The Bruges Group spearheaded the intellectual battle to win a vote to leave the European Union and, above all, against the emergence of a centralised EU state.

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Tony Blair, the euro and Europe: Can he be trusted?

Robert Oulds

Shortly the Treasury will conclude its analysis of the so-called 5 economic tests on whether Britain should replace the Pound with the euro. If Tony Blair does chance his hand and call a referendum his spin machine will argue that the tests have been met and it is now in our economic interests.

The 'Yes' campaign hope that a strong endorsement from the PM and his Government will persuade many to support the euro, but can the Prime Minister be trusted when it comes to Europe? Let's have a look at his record.

Tony Blair argues that the decision will be an economic one, however, Gus O'Donnell the Head of Macro Economic Policy at HM Treasury said that ultimately the decision will be political. Lord Marshall, the Chairman of Britain in Europe (the organisation that would front the campaign) also admitted this when he spoke to The Times (14/09/2002). Saying, "I have to assume that the Prime Minister is unlikely to go for a referendum unless he and the Chancellor are of the view that they are going to win."

So it is clear that counter to what the Government claim the decision will be judged on political and not economic grounds. Let's remember that Tony Blair said in 1997 that he, 'loved the Pound' but we know now that he would like nothing more than to scrap it.

Furthermore, under the cloak of reforming the European Union Tony Blair in a keynote speech (28/11/2002) set out his vision for Europe. It is a centralised European State controlled by a political elite based in Brussels. Yet he does not say that openly, one has to read between the lines to get to the heart of what he has in store for Britain.

On the one hand he said, 'We want a Europe of sovereign nations...' but on the other his proposals will mean that the EU could not be further from the previously mentioned platitudes. Blair says, '...Europe has to change', and so it must, but not in the way that he envisages. His vision will in fact give more power to the unaccountable and unelected European Commission and a greater role for Europe's leading political club (the Council of Ministers). Making the gulf between the EU and its citizens even greater.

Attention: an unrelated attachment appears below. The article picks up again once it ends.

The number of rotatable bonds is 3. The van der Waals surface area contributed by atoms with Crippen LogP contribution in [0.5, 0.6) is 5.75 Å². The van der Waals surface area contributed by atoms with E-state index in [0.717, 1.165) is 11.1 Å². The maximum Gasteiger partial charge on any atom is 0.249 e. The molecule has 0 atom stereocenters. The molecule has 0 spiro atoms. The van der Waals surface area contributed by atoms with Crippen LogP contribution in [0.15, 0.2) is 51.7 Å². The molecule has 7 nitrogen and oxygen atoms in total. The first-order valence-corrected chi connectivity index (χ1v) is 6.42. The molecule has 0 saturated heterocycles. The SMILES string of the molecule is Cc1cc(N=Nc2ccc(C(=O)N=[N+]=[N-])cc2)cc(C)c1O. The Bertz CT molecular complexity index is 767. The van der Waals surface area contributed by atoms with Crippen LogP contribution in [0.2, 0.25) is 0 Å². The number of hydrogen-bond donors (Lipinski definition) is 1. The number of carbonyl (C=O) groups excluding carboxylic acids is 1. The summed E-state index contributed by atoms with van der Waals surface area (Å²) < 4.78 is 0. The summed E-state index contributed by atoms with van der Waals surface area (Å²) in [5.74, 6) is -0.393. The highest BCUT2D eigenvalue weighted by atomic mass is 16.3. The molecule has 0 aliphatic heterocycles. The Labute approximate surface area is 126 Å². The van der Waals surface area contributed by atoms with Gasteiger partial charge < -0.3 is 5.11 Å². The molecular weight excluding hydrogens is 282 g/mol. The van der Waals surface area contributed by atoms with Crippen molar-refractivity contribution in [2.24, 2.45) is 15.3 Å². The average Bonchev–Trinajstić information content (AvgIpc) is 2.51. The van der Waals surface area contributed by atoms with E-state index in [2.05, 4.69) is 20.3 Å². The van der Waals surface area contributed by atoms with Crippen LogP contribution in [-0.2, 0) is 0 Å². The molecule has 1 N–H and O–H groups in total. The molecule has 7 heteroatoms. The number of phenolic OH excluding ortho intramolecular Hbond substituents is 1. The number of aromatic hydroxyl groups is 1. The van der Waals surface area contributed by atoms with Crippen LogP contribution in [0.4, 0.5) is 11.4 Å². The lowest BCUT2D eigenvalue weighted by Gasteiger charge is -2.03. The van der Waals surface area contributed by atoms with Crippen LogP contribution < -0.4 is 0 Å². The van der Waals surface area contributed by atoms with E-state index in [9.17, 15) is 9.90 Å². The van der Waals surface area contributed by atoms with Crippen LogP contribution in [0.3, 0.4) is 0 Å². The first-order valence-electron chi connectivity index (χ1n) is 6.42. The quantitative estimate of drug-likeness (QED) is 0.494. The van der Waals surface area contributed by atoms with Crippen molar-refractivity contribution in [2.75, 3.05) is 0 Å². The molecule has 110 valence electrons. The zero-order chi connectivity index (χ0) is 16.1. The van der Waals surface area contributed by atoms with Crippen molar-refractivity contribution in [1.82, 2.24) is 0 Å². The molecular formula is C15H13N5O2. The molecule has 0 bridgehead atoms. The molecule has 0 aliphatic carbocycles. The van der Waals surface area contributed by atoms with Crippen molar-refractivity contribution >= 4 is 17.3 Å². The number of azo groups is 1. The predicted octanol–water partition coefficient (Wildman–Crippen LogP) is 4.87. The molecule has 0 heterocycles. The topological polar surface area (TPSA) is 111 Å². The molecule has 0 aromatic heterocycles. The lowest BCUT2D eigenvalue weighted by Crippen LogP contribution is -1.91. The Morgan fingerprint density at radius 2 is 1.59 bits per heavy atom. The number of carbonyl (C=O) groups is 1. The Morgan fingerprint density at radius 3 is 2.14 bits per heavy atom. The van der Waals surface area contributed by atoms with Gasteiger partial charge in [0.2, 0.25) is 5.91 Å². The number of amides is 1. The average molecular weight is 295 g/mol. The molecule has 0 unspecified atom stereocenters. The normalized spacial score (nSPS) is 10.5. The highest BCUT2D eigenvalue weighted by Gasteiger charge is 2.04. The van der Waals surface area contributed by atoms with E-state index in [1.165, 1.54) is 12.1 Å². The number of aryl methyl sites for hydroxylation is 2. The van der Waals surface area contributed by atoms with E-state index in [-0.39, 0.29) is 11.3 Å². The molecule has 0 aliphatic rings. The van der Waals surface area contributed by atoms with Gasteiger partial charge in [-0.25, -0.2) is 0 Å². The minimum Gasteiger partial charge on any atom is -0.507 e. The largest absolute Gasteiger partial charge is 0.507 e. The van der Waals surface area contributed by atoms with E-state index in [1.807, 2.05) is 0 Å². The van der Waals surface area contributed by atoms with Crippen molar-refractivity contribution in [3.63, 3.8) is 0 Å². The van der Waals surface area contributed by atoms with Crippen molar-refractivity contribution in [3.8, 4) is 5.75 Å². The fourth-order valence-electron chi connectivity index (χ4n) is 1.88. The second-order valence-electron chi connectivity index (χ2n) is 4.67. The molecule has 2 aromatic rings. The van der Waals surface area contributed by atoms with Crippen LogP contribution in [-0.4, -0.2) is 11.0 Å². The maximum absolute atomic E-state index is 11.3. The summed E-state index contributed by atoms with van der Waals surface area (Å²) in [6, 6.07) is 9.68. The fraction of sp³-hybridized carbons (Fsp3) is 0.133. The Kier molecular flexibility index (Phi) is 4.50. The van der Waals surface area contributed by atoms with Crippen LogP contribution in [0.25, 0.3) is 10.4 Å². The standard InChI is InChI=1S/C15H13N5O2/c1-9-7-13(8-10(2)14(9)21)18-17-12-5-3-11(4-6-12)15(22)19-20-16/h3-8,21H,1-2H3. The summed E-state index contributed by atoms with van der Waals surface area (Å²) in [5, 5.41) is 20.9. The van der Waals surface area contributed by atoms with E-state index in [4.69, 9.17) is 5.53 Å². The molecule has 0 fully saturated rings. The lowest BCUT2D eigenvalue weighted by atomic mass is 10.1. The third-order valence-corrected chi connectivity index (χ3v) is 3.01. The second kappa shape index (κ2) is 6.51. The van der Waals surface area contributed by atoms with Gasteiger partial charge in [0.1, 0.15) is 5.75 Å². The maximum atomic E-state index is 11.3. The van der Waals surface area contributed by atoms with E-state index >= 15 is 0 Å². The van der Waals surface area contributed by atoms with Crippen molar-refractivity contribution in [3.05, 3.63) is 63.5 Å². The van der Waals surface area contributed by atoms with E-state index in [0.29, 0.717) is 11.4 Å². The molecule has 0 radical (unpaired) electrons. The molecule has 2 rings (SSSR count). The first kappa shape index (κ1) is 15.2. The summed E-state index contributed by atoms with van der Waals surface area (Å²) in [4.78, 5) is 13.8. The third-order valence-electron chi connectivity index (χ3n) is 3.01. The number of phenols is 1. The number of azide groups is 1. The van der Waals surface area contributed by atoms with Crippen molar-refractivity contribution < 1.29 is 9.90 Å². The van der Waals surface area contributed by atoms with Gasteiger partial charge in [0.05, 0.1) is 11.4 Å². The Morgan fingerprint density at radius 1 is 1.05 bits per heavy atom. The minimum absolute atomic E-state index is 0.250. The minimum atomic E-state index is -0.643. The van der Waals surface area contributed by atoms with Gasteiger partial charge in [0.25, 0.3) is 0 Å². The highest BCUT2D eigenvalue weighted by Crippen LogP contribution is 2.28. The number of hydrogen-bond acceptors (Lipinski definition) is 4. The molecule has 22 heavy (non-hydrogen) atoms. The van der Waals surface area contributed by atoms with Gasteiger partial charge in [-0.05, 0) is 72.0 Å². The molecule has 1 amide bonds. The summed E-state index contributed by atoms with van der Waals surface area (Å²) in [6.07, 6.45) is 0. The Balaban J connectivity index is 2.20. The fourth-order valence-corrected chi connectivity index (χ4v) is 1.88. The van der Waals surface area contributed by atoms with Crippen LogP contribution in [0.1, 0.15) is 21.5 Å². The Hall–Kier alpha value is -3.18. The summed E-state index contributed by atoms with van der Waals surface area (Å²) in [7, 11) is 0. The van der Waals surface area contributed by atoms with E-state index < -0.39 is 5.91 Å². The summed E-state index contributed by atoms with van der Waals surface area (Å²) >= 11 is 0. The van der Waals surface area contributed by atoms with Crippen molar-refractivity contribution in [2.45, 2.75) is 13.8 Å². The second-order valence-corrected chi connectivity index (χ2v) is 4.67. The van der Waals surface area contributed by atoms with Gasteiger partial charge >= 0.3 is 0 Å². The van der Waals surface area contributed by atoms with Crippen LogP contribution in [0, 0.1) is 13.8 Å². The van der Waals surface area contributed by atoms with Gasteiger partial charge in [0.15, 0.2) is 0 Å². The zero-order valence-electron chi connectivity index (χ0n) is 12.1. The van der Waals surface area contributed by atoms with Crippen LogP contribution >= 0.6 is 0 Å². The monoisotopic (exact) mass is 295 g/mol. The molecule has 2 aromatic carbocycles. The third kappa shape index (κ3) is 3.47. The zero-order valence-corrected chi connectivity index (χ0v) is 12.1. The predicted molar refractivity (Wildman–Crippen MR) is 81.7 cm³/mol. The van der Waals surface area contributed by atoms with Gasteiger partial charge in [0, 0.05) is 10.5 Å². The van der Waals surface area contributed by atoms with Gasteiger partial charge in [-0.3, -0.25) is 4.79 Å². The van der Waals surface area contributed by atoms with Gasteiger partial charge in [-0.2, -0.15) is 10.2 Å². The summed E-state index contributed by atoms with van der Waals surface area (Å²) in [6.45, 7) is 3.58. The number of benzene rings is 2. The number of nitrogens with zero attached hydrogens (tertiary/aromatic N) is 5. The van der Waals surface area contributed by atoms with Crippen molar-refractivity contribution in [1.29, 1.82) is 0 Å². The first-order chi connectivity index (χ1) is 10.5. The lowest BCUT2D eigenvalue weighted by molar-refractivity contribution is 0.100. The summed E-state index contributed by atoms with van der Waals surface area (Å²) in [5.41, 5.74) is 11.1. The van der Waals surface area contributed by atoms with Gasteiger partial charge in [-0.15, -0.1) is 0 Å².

Our Prime Minister also wants to expand the role of the European Court of Justice so that the EU institutions can throw their weight around more effectively. He has even called for a single European Union Foreign (and Defence) Policy and EU control over Justice and Home Affairs. His support for Federalism obviously knows no end. Perhaps the most notable 'reform' that he has called for is the creation of an appointed (note: not elected) European Presidency. Does his ambition know no end?

Tony Blair should have called for a Europe where national Parliaments and national laws are supreme instead of EU law and obscure EU institutions. He should have said that the process of centralisation must end and that powers must be returned to the nation-state starting with the Common Agricultural Policy and the Common Fisheries Policy. He should have said that the process by which Britain pays the European Union Billions of Pounds per year to be a member should end, but he didn't. He chooses not to tackle the issues of waste and corruption and has failed to address the EU's democratic deficit.

Two years ago the Prime Minister said that he believed Europe would not have a written constitution. Now he is not only enthusiastically supporting one, he is even submitting proposals that will quite clearly make democracy and self-government a thing of the past.

His Government also said that the Charter of Fundamental Rights, to be adopted in 2004, would have the legal force of the Beano or the Sun, we now know that it is in fact being considered as a key ingredient in creating a centralised European Union state.

On the continent, however, their politicians are honest. The EU commissioner for justice and home affairs, Antonio Vitorino is reported in the Financial Times (2/6/00) as saying that the Charter, "If brought off successfully ... would ... mark a definitive change in the Community". The Charter, he says, would "move [the Community] away from the essentially economic raison d'être of its origins to be a full political union." Not exactly the Beano then!

Tony Blair has achieved nothing in Europe; his consistent calls for economic reform have fallen on deaf ears. His approach has only succeeded in giving the EU more power to meddle in Britain's internal affairs and force more red tape onto Britain's businesses strangling our competitiveness in the global market place.

Let's remember that Blair is a politician skilled in the art of spin and will use smoke and mirrors to hide his real plans for Britain's incorporation into a centralised single European state - he must be closely watched.

This is taken from an article by Robert Oulds for Liberty News